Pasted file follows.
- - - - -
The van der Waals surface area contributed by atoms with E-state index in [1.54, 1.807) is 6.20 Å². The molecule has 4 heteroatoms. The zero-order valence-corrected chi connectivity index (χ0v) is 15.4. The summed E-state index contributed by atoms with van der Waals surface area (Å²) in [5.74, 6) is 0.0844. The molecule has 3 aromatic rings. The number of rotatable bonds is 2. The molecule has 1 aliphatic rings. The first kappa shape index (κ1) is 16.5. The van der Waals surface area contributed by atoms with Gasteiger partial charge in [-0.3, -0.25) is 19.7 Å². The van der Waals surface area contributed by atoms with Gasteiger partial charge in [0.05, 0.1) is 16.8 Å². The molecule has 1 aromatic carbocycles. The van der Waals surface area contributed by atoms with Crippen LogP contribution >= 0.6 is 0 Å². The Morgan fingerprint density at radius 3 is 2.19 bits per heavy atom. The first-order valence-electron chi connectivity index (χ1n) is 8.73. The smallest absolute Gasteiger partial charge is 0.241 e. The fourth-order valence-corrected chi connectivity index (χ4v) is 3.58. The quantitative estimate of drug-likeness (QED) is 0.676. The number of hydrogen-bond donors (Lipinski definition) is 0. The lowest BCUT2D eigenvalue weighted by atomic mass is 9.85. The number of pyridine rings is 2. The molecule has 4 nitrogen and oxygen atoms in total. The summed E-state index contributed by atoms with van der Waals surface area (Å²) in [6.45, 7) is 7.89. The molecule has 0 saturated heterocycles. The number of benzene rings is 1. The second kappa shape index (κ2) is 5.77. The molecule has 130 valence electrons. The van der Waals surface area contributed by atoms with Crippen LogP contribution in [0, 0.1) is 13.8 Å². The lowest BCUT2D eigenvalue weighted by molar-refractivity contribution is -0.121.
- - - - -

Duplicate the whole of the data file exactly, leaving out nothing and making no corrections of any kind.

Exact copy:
The van der Waals surface area contributed by atoms with E-state index in [1.54, 1.807) is 6.20 Å². The molecule has 4 heteroatoms. The zero-order valence-corrected chi connectivity index (χ0v) is 15.4. The summed E-state index contributed by atoms with van der Waals surface area (Å²) in [5.74, 6) is 0.0844. The molecule has 3 aromatic rings. The number of rotatable bonds is 2. The molecule has 1 aliphatic rings. The first kappa shape index (κ1) is 16.5. The van der Waals surface area contributed by atoms with Gasteiger partial charge in [-0.3, -0.25) is 19.7 Å². The van der Waals surface area contributed by atoms with Gasteiger partial charge in [0.05, 0.1) is 16.8 Å². The molecule has 1 aromatic carbocycles. The van der Waals surface area contributed by atoms with Crippen LogP contribution >= 0.6 is 0 Å². The Morgan fingerprint density at radius 3 is 2.19 bits per heavy atom. The first-order valence-electron chi connectivity index (χ1n) is 8.73. The smallest absolute Gasteiger partial charge is 0.241 e. The fourth-order valence-corrected chi connectivity index (χ4v) is 3.58. The quantitative estimate of drug-likeness (QED) is 0.676. The number of hydrogen-bond donors (Lipinski definition) is 0. The lowest BCUT2D eigenvalue weighted by atomic mass is 9.85. The number of pyridine rings is 2. The molecule has 4 nitrogen and oxygen atoms in total. The summed E-state index contributed by atoms with van der Waals surface area (Å²) in [6.45, 7) is 7.89. The molecule has 0 saturated heterocycles. The number of benzene rings is 1. The second kappa shape index (κ2) is 5.77. The molecule has 130 valence electrons. The van der Waals surface area contributed by atoms with Crippen LogP contribution in [0, 0.1) is 13.8 Å². The lowest BCUT2D eigenvalue weighted by molar-refractivity contribution is -0.121.